SEOUL, April 18 (Korea Bizwire) – The lines between types of retailers are blurring, with open markets and social commerce businesses broadening their horizons to retail brokerage services.
The industry is leaving no stone unturned in a push to attract consumers to mobile shopping markets. Large offline discount stores are building logistics centers for online and mobile shops, and are competing to offer the lowest prices. As a result, it is becoming difficult to distinguish between online and offline retailers.
According to retail industry sources, 11st (www.11st.co.kr), one of Korea’s biggest online marketplaces, has started a service in which the company purchases products beforehand and then sells them afterwards. Until now, 11st focused on offering open market services to mediate sales within the site. However, it now hires merchandisers who select and purchase appropriate products, sell the products to consumers, go through inventory and provide after-sales management services. This is the same operation mechanism as big box retailers such as E-Mart, or social commerce sites such as Coupang and Tmon.
To carry out the ‘direct purchase and selling’ business, 11st opened a logistics center this month. Company officials explained that if they purchase products directly from manufacturers, they can simplify distribution and cut unnecessary costs. The company can also oversee important elements of mobile shopping such as fast and convenient delivery and customer relation services.
A new ‘deals’ service suggested by GMarket (www.gmarket.co.kr) also steps out of simple mediation and pushes select products to consumers. Although GMarket doesn’t purchase the products beforehand, the new service is similar to the rules of social commerce – selecting certain products considering cost, quality, inventory and current trends, and introducing them in a way which is most suitable through mobile platforms. This shows that although GMarket is an ‘open market’, it also has a stronger social commerce component.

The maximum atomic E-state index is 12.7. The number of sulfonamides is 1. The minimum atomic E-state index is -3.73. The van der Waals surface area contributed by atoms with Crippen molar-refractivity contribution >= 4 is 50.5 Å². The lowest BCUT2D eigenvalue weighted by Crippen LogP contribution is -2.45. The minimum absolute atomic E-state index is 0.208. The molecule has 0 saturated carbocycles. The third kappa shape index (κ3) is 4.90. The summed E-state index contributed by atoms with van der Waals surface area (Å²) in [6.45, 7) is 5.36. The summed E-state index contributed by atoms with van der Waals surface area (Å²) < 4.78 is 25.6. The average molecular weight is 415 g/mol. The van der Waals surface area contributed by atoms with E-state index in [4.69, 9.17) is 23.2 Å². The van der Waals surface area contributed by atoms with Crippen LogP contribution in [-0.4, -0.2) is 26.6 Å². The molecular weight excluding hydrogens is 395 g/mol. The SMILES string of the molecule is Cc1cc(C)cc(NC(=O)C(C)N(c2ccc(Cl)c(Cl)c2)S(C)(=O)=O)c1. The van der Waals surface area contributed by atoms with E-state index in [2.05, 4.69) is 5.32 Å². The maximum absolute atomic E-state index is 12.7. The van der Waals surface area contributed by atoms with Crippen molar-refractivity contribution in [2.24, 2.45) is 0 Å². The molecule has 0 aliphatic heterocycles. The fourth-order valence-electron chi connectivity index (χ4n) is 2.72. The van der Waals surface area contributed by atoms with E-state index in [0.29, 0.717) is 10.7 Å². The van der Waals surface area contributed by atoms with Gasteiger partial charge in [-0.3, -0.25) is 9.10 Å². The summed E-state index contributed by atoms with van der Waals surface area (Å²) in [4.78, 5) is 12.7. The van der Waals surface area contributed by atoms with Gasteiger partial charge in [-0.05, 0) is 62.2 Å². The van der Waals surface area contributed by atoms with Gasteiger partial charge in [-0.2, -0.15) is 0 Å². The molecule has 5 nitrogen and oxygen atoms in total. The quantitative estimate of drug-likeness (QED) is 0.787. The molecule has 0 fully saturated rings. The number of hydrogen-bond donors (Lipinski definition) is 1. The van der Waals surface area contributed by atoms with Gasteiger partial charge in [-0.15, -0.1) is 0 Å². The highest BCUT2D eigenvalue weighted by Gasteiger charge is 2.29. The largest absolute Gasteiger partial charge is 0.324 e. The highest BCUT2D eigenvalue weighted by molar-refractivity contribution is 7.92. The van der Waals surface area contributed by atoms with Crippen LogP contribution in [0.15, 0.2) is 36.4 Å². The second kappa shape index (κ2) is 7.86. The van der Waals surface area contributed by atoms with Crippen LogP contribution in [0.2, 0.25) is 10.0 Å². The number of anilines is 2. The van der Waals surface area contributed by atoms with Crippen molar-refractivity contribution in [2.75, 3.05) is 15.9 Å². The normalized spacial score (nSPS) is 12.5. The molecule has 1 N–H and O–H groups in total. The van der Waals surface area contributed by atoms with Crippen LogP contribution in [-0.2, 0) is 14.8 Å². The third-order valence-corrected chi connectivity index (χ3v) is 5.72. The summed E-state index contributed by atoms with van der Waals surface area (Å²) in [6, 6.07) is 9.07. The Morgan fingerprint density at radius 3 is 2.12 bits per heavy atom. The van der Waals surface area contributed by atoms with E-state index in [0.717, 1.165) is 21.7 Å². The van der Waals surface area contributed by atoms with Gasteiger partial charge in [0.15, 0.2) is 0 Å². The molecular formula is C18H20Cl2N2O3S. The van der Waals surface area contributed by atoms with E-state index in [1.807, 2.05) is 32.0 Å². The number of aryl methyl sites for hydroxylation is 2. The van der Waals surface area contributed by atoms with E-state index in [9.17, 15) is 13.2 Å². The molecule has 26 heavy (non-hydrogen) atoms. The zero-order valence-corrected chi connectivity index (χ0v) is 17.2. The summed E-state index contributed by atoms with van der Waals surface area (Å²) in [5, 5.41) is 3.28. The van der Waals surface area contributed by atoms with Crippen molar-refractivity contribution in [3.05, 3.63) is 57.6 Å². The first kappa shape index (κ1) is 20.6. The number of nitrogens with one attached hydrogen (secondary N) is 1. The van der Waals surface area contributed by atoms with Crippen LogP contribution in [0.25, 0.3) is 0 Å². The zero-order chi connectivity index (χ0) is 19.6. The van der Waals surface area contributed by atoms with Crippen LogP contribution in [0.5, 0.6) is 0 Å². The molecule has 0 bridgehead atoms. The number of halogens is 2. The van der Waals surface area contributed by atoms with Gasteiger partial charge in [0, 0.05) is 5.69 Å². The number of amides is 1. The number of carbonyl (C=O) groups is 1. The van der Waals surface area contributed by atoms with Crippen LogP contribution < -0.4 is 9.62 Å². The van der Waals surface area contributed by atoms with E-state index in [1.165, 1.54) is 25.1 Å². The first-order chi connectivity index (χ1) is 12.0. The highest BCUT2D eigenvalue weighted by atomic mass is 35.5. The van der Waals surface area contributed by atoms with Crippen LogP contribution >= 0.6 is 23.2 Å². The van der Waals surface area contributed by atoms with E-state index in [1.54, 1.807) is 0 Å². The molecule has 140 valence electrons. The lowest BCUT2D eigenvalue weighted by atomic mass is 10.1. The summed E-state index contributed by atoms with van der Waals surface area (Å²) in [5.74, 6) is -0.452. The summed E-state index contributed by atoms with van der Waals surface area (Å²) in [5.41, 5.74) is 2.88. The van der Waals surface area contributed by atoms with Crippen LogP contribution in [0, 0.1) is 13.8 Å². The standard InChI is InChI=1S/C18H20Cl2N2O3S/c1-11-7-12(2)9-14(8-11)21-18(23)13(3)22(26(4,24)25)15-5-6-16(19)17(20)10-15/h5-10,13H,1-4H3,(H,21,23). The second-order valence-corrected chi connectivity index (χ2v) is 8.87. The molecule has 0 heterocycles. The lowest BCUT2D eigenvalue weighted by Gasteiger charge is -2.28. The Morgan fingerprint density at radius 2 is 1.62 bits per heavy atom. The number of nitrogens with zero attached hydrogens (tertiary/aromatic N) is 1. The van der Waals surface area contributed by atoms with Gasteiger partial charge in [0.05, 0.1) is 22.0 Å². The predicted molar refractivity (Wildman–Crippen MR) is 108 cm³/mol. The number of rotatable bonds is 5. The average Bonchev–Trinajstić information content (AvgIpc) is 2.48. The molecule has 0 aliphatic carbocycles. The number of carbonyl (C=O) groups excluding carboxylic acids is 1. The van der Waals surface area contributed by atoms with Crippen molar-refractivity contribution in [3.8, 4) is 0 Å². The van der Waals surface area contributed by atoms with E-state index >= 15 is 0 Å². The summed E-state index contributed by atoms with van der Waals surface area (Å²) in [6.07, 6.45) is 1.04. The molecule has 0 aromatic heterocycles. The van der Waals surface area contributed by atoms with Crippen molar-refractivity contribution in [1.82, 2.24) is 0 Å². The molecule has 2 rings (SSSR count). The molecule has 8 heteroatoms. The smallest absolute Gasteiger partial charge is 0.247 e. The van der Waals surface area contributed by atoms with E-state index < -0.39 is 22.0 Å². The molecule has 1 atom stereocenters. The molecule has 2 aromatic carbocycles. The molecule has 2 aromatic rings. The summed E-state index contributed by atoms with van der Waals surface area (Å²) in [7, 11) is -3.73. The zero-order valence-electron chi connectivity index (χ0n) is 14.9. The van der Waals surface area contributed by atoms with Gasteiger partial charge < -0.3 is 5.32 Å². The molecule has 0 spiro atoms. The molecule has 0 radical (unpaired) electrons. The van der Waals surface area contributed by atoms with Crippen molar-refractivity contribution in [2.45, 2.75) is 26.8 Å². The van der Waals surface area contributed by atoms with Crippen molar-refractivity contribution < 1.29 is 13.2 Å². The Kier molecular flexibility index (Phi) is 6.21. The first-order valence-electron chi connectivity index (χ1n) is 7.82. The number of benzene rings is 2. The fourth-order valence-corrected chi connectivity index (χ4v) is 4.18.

On the other hand, social commerce services seem to be looking into the open market option.
Coupang (www.coupang.com) started its an open market called ‘Market Place’ in August 2015. The company used to provide retail services (purchasing products before selling them to consumers) or ‘curation’ services (selling selected or compiled products), but it has now added a service in which it provides a place where sellers and buyers can meet.
Retail industry officials explain that social commerce services may have been limited in their ability to increase the number of products held in stock since they had to purchase them beforehand. “By adopting an open market service, they can make up for their weaknesses and at the same time give the impression to consumers that they can find ‘everything’ when they visit the site,” they noted.
The fact that big box discount stores are in a battle with online shopping sites to provide the lowest prices shows that competition between similar fields is meaningless. Retail giants E-Mart and Lotte Mart are preparing a full-scale war against online shopping sites, lowering their prices and building logistics centers to manage their deliveries.
Retail industry officials comment that adopting new business models is the only way to survive in the prolonging economic downturn. “The sales strategies and services of each retailer will become similar, and it will be even harder for them to differentiate themselves through basic selling points such as prices and delivery,” they say.
By Francine Jung (firstname.lastname@example.org)